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The Great Resignation vs. The Great Retention: How to leverage technology to better attract and retain employees 

by uma
Editorial & Advertiser disclosure


Spencer Presley, vice president of training & development at Teslar Software

The Great Resignation is lingering longer than many anticipated, making attracting and retaining talent a high priority, particularly for smaller businesses and financial institutions. The widespread exodus across all positions and leadership levels is leaving organizations with many roles to fill and duties to reallocate. 

This phenomenon has acted as a wake-up call for many business leaders, causing employers to reevaluate their talent strategies and operations. Many are leaning on technology to combat the talent struggle, which can benefit institutions in multiple ways. The strategic use of modern technology allows financial institutions to optimize margins and operate more efficiently with less staff, which has proven especially effective across loan departments. 

Implementing technology also improves employee retention and job satisfaction. Providing The necessary tools for employees to conduct their jobs efficiently make their roles more productive and enjoyable. 

Elevating employee efficiencies

In addition to the over 40 million people who voluntarily quit their jobs in 2021, according to the U.S Department of Labor’s JOLTS report, a record high of nearly 4.3 million people left their jobs in January of this year.

The Great Resignation is largely caused by a shift in thinking in American culture. Since the onset of the pandemic and other recent events, millions of Americans have been leaving their jobs in pursuit of better work/life balance, improved mental health and/or a greater purpose. People want to do work that feels meaningful and work in an environment that does not negatively impact their livelihood. Stressful, demanding jobs that yield little satisfaction or a poor company culture will hurt a business’s chances of retaining or attracting talent.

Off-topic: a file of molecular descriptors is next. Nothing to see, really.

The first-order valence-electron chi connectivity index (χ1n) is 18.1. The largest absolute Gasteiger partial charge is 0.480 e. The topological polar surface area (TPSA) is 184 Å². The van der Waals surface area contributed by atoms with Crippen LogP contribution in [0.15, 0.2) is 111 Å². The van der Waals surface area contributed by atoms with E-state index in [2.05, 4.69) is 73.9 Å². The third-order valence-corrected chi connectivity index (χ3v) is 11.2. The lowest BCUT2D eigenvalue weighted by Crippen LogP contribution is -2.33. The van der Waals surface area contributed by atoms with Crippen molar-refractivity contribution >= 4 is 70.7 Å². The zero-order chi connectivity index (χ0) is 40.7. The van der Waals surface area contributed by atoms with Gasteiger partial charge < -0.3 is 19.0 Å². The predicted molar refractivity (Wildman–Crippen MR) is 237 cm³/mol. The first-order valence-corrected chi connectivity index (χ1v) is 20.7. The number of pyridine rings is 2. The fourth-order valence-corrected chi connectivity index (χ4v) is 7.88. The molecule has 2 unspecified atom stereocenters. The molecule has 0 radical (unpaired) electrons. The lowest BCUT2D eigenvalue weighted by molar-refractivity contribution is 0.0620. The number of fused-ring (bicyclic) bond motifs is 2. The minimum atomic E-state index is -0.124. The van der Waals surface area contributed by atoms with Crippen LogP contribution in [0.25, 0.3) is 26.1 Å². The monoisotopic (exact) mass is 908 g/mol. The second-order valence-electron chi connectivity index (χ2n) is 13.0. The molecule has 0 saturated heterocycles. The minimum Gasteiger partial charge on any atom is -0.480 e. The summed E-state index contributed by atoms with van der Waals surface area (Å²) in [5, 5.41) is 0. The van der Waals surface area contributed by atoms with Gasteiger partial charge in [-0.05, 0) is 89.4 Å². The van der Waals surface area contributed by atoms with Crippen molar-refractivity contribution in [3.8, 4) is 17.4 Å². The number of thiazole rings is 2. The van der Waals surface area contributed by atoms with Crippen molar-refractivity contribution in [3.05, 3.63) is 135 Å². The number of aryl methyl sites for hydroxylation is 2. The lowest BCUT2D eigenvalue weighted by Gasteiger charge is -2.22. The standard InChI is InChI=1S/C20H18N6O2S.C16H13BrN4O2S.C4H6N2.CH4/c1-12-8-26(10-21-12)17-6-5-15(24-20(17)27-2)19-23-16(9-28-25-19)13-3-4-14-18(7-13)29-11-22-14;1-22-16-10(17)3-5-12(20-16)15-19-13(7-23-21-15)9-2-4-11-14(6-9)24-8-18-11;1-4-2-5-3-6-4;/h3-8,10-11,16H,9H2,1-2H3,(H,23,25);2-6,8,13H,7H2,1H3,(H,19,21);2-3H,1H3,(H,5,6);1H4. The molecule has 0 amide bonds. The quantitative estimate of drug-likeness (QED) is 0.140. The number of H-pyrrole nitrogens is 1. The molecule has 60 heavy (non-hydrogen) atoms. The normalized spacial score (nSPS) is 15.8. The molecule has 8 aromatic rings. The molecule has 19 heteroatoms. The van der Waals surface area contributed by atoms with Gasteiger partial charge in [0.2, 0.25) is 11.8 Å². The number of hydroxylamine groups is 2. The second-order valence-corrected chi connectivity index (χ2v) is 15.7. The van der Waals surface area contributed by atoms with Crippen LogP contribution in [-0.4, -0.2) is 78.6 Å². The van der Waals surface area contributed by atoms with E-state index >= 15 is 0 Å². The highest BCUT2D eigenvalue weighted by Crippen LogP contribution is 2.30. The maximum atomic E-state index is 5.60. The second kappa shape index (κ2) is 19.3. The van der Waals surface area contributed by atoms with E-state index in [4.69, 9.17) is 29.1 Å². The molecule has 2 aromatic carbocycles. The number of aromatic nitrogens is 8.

Instead of viewing this as a short-term challenge, banks have an opportunity to treat this struggle as a catalyst for change, making a concerted effort to prioritize the employee experience and turn the “Great Resignation” into the “Great Retention.”

This is where a more intentional use of technology comes in. Tools such as automated workflows and centralized employee dashboards can significantly reduce the time employees spend on tedious, manual tasks, such as scanning documents or pushing paper. Although these processes are often simple, the repetitive and monotonous nature of these tasks can be detrimental to the employee experience. 

Automating more processes across the institution, from exception tracking to loan renewals, allows staff to spend more time during the workday doing the functions of their job that are meaningful and satisfying like serving their customers and helping their community. 

Leveraging modern technology can also increase transparency across loan departments, enabling greater lender collaboration. Having visibility into the status of individual loans and overall portfolio health helps lending staff complete their jobs easily and efficiently. And, it helps banks more accurately identify bottlenecks and reveal trends and insights that can shape their talent management strategy.

Operating with less staff

It is unknown how long the Great Resignation will last or what the long-term impacts will be. With that being said, increasing the use of technology can help keep operations functioning smoothly and efficiently even with less staff on your team. 

According to Gallup Poll, the cost of replacing an employee can range from one-half to two times the employee’s annual salary.In an environment with increasingly thin margins, banks simply can’t afford to endure regular turnover. By strategically utilizing technology, banks have an opportunity to create an efficient, seamless experience that attracts and retains top performers.

Prioritizing the employee experience is not only a short-term solution to talent shortages, but a long-term opportunity to build a competitive advantage.Those that strategically tap into the power of technology will be able to recruit and retain top talent by providing the tools necessary to make their jobs more efficient and rewarding. 


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